The Virginia Department of Education said Tuesday it is working to ensure that the extended closure of schools does not affect seniors who are scheduled to graduate in June. 

James F. Lane, the commonwealth’s superintendent of public instruction, said Tuesday that Virginia’s education department is reviewing regulations governing graduation requirements to determine what it must do so seniors stay on track to receive their diplomas.

“I want students and parents to know that [Virginia Gov. Ralph Northam] and I are committed to taking every step possible to minimize the impact of coronavirus on students and to ensure that our seniors are able to graduate,” Lane said in a statement. “This includes exploring exemptions from requirements unrelated to coursework for students due to graduate this spring.”

Northam (D) announced last week that all of Virginia’s public schools would close for at least two weeks as the nation attempts to contain the spread of the coronavirus.

Virginia had already instructed school systems that they had the flexibility to postpone federally mandated standardized testing until June. But it’s unclear how long schools will be closed, and Lane said Virginia wants the federal government to grant the entire state a waiver from these federal requirements.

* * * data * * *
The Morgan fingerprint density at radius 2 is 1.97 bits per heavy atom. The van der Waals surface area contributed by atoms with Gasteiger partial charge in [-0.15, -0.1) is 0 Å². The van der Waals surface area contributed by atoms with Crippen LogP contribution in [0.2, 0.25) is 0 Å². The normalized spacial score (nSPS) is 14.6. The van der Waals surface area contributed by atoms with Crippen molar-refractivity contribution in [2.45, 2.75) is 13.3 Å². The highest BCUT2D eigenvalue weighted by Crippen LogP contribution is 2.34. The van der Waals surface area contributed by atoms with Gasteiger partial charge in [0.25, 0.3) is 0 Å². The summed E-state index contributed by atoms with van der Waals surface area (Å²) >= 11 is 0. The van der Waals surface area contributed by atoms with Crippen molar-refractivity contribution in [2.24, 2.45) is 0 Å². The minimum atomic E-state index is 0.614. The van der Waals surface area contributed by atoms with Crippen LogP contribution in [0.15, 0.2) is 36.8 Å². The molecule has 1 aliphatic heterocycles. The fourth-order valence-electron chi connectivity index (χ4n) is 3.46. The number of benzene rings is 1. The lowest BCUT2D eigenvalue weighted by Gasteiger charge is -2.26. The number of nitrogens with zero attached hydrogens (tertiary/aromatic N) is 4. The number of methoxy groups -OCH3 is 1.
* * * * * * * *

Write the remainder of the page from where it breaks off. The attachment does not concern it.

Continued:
Other states, including Michigan, have made similar requests.

Under the federal Every Student Succeeds Act, schools are required to test their students in math and reading every year between third and eighth grade. They must also test high school students once. 

The U.S. Education Department has said it would considering issuing waivers for some schools.

“Given what we are now hearing about the potential duration of the coronavirus pandemic, we now have to seek further flexibility related to state testing,” Lane said. “To do this, the commonwealth must have relief from the annual testing requirements under the federal Every Student Succeeds Act.”

Virginia Board of Education President Daniel Gecker said in a statement that the state board will review its regulations to determine what it can do to dampen the effects that the coronavirus could have on school accreditation ratings.